UC - California Community College Transfers: 3,627. Rate: 27 percent (2013)

The Legislature passed SB 1440 in fall 2010 because the transfer process no longer adequately served students (owing to the differing requirements at each individual school, a community college student might take dozens more units than necessary before transferring and still have to repeat courses at the university level). With a focus on transferring, many students also never completed an associate degree at the community college level, leaving them with nothing to show for their work if they didn’t finish their bachelor’s -- a real concern at California State University, where the graduation rate for transfers is 72 percent.

UC admissions -- a record 149,000 freshmen applied this year, an increase of 5 percent from 2013. UCLA’s acceptance rate fell to 18 percent (from 20 percent last year), while the acceptance rate at UC Berkeley fell to 17 percent this year (from 21 percent last year). UC Berkeley also saw a increase in applications, up 9 percent to 74,000. UC San Diego had about the same number.

University-wide admits (unduplicated counts)

Total (Class of 1918) 148,688 applied 86,865 admitted 58%

California 99,890 61,120 61%
Out-of-State 26,205 12,840 49%
International 22,593 12,905 57%

Applications from out-of-state and international students university-wide grew by 19 percent this year. UC Berkeley Chancellor Nicholas B. Dirks announced that he would be enrolling more out-of-state and international students with a goal of growing their portion of the overall UC population from 20 percent to 23 percent over the next three years. With tuition levels frozen and state funding recovering slowly from recession cuts, Dirks added, “the fact remains that we have an unavoidable need to increase revenue in line with rising expenses.” He said accepting more nonresident students did not come at the expense of Californians and part of the additional funding would be used to enroll about 50 more in-state freshman this year than last.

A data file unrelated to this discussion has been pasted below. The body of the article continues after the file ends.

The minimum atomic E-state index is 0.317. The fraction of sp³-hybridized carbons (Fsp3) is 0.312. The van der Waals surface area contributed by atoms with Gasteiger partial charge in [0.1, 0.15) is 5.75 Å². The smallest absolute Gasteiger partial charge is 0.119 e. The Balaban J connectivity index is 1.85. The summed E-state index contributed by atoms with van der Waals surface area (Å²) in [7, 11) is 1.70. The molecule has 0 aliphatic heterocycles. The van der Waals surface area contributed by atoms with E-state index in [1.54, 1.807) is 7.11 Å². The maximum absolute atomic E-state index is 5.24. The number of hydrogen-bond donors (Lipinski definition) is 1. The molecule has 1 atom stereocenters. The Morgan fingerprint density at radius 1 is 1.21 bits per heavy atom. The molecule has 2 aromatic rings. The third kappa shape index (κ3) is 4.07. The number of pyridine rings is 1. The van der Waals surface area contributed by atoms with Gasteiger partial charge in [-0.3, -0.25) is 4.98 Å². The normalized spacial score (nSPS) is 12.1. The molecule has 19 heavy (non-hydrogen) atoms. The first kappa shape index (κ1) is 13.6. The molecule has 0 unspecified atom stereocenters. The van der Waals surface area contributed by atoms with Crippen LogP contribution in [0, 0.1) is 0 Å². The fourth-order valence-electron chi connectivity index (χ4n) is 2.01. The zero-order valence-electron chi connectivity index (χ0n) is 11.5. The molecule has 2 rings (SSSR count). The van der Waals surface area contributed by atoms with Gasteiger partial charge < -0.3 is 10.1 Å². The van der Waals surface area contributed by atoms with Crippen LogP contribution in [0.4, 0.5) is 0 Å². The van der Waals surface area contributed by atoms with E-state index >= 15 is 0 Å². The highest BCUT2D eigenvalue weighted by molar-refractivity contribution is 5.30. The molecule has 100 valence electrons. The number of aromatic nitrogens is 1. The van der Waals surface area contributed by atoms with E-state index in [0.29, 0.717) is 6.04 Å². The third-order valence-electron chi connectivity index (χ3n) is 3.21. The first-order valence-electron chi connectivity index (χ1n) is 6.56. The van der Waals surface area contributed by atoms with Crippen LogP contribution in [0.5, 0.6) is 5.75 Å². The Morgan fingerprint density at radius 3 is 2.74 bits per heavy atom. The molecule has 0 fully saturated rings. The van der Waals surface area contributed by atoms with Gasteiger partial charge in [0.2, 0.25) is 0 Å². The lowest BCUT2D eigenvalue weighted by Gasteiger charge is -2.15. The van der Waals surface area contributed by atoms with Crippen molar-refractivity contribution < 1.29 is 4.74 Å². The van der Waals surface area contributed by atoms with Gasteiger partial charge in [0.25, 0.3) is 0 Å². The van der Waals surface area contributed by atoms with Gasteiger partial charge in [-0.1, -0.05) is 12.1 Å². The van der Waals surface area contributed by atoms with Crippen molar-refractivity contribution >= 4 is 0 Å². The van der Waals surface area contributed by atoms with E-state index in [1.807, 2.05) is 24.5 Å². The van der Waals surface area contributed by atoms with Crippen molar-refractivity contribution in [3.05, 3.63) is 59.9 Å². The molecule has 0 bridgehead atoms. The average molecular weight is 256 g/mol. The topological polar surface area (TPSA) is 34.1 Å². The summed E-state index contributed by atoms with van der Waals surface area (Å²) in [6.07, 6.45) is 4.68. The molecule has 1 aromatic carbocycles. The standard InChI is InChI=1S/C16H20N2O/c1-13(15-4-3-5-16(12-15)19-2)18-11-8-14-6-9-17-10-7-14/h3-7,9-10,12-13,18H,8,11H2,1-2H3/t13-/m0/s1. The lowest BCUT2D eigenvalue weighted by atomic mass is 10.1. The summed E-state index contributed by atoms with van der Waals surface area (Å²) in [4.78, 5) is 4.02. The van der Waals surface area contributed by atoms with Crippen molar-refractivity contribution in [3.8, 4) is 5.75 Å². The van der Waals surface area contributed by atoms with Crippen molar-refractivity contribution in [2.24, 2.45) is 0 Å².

UC Berkeley is not the only school in the system to make a push for more nonresident students. In 2011, UC Davis announced an initiative to grow by 5,000 undergraduates by 2020. Davis’ admission rate ticked up to 41 percent this year (from 39 percent in 2013) as the university accepted 2,500 more students. Out-of-state and international applicants were up 33 percent.

Across the system, an increase of about 7,000 applicants, to a record 148,688, was driven almost entirely by out-of-state and international students, and nonresident admissions were up by 12 percent. “It’s hard to tell exactly how many out-of-state and international students we will ultimately bring in,” said Stephen Handel, UC’s associate vice president of undergraduate admissions. “They tend to accept our offer at lower rates than do California residents,” though he expects nonresidents to make up about 13 percent of the undergraduate population next year.

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Avatar for user 'john90210'

john90210 | April 22, 2014 at 6:03 p.m. ― 8 months ago

This is great news!